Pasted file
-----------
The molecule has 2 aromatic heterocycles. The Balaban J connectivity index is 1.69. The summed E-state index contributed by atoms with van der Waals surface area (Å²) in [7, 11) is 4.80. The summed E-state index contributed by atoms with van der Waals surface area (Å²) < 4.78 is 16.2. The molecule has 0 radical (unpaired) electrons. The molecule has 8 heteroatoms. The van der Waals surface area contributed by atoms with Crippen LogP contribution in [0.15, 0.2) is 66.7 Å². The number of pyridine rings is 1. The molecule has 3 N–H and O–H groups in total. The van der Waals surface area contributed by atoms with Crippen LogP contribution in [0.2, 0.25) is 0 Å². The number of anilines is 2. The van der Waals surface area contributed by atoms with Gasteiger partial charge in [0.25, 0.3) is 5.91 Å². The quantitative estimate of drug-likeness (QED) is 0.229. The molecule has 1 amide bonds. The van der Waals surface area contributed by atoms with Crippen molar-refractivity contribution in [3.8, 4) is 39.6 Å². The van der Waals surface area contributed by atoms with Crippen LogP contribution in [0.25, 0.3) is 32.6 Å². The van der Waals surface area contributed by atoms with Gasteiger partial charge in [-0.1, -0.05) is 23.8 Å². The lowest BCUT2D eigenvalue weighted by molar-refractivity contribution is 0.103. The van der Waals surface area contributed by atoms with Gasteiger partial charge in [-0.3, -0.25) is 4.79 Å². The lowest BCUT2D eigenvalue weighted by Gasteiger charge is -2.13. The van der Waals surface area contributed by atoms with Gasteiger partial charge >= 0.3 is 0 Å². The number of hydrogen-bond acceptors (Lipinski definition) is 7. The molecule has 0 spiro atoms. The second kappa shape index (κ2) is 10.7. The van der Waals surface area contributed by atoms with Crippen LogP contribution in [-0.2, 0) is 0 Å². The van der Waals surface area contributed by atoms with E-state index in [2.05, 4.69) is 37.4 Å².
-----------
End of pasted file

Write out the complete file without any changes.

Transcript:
The molecule has 2 aromatic heterocycles. The Balaban J connectivity index is 1.69. The summed E-state index contributed by atoms with van der Waals surface area (Å²) in [7, 11) is 4.80. The summed E-state index contributed by atoms with van der Waals surface area (Å²) < 4.78 is 16.2. The molecule has 0 radical (unpaired) electrons. The molecule has 8 heteroatoms. The van der Waals surface area contributed by atoms with Crippen LogP contribution in [0.15, 0.2) is 66.7 Å². The number of pyridine rings is 1. The molecule has 3 N–H and O–H groups in total. The van der Waals surface area contributed by atoms with Crippen LogP contribution in [0.2, 0.25) is 0 Å². The number of anilines is 2. The van der Waals surface area contributed by atoms with Gasteiger partial charge in [0.25, 0.3) is 5.91 Å². The quantitative estimate of drug-likeness (QED) is 0.229. The molecule has 1 amide bonds. The van der Waals surface area contributed by atoms with Crippen molar-refractivity contribution in [3.8, 4) is 39.6 Å². The van der Waals surface area contributed by atoms with Crippen LogP contribution in [0.25, 0.3) is 32.6 Å². The van der Waals surface area contributed by atoms with Gasteiger partial charge in [-0.1, -0.05) is 23.8 Å². The lowest BCUT2D eigenvalue weighted by molar-refractivity contribution is 0.103. The van der Waals surface area contributed by atoms with Gasteiger partial charge in [-0.3, -0.25) is 4.79 Å². The lowest BCUT2D eigenvalue weighted by Gasteiger charge is -2.13. The van der Waals surface area contributed by atoms with Gasteiger partial charge >= 0.3 is 0 Å². The number of hydrogen-bond acceptors (Lipinski definition) is 7. The molecule has 0 spiro atoms. The second kappa shape index (κ2) is 10.7. The van der Waals surface area contributed by atoms with Crippen LogP contribution in [-0.2, 0) is 0 Å². The van der Waals surface area contributed by atoms with E-state index in [2.05, 4.69) is 37.4 Å².